Rumple sends a messenger ordering the reserve column to advance.

At this point a furious fire fight develops along the east edge of Bad Tannes with the Nidda troops firing from behind hasty barricades and out of cottages into the exposed, deployed line fusiliers. Hearing the eruption of musketry to his south, L’Sorbet, crying, “give them their just desserts!” charges the jaegers on North Hill ... They flee into Gristlehof (Rumple later derided this decision, pointing out that they would have been better protected and more effective had they simply fallen back into the forest...).
On the south wing, Flicker charges (proving that both sides had officers with sawdust in their casings). The Porcelain Dragoons are still in advance of the rest of the army, and already heavily savaged by Nidda artillery while facing better than two to one odds, they break. Flicker, of course, flickers on .... into one of V. Ballpark’s squares and the countercharging Celluilite Cuirassiers. The Nidda Dragoons are scattered by the Cuirassiers, while Flicker’s Hussars simply are knocked out of the Ballpark.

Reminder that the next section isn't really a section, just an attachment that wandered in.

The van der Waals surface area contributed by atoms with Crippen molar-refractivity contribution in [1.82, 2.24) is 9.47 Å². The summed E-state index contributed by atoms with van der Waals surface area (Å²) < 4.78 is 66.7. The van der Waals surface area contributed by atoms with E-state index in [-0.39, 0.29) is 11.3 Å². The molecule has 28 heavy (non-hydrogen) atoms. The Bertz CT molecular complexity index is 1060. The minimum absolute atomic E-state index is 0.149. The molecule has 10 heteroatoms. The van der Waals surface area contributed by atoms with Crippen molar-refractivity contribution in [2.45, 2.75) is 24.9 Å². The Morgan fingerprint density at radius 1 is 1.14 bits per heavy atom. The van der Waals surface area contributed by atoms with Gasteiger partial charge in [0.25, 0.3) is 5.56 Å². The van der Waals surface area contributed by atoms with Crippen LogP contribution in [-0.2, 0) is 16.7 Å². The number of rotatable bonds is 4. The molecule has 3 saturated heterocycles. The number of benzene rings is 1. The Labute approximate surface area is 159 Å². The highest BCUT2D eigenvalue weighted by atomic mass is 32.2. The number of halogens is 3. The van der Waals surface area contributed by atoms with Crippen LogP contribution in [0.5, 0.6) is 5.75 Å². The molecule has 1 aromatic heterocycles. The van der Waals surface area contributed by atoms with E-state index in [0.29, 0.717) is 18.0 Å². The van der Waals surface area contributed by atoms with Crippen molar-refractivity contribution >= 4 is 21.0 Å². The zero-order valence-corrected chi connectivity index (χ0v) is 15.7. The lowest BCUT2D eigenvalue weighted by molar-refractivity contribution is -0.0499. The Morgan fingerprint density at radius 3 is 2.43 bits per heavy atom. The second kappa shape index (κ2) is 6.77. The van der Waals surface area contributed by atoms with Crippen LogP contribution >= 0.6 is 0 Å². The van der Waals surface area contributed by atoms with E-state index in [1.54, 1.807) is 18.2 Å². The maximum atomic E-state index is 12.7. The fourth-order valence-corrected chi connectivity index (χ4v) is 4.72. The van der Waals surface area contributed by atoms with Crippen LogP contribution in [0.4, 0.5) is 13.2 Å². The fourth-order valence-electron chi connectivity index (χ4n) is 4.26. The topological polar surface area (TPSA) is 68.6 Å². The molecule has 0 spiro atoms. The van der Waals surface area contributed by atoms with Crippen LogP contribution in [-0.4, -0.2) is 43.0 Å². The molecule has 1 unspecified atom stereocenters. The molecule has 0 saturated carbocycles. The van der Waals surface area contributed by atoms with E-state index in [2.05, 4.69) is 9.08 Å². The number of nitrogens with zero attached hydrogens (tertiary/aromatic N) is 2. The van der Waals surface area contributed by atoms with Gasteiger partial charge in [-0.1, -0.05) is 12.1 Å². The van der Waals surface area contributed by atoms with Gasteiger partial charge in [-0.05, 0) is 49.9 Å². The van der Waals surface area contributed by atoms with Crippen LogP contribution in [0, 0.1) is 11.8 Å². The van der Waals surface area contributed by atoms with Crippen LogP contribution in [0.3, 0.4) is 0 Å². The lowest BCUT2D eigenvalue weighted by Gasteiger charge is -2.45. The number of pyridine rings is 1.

Brg. Shlidelisht, seeing the Nidda Hussars reform across the road, and also noticing that he would have to pass directly in front of the infantry defending the south face of the village holds his men in check

Now the Gallian Hussars form up on the hill overlooking Gristlehof. Blondie quickly gets the jaegers into firing positions to engage them from behind the estate’s walls and structures ... however, the Gallian 12 pounders are also ascending that hill overlooking the estate behind the Hussars. L’Sorbet keeps his Hussars in their covering position. Encouraging them with things like, “Don’t worry about their amateur firing boys, they’re just prodding around with forks and can’t get down to slicing yet!”
Mayer orders his own artillery to fire into the town (Grind them up, boys!) to support the fusiliers. Then, he dashes off to rally the Porcelain Dragoons, crying, “Are you guys Porcelain or just cheap china? You’re breaking up like a poor man’s tea cup! You were made in hotter fire than this!!!”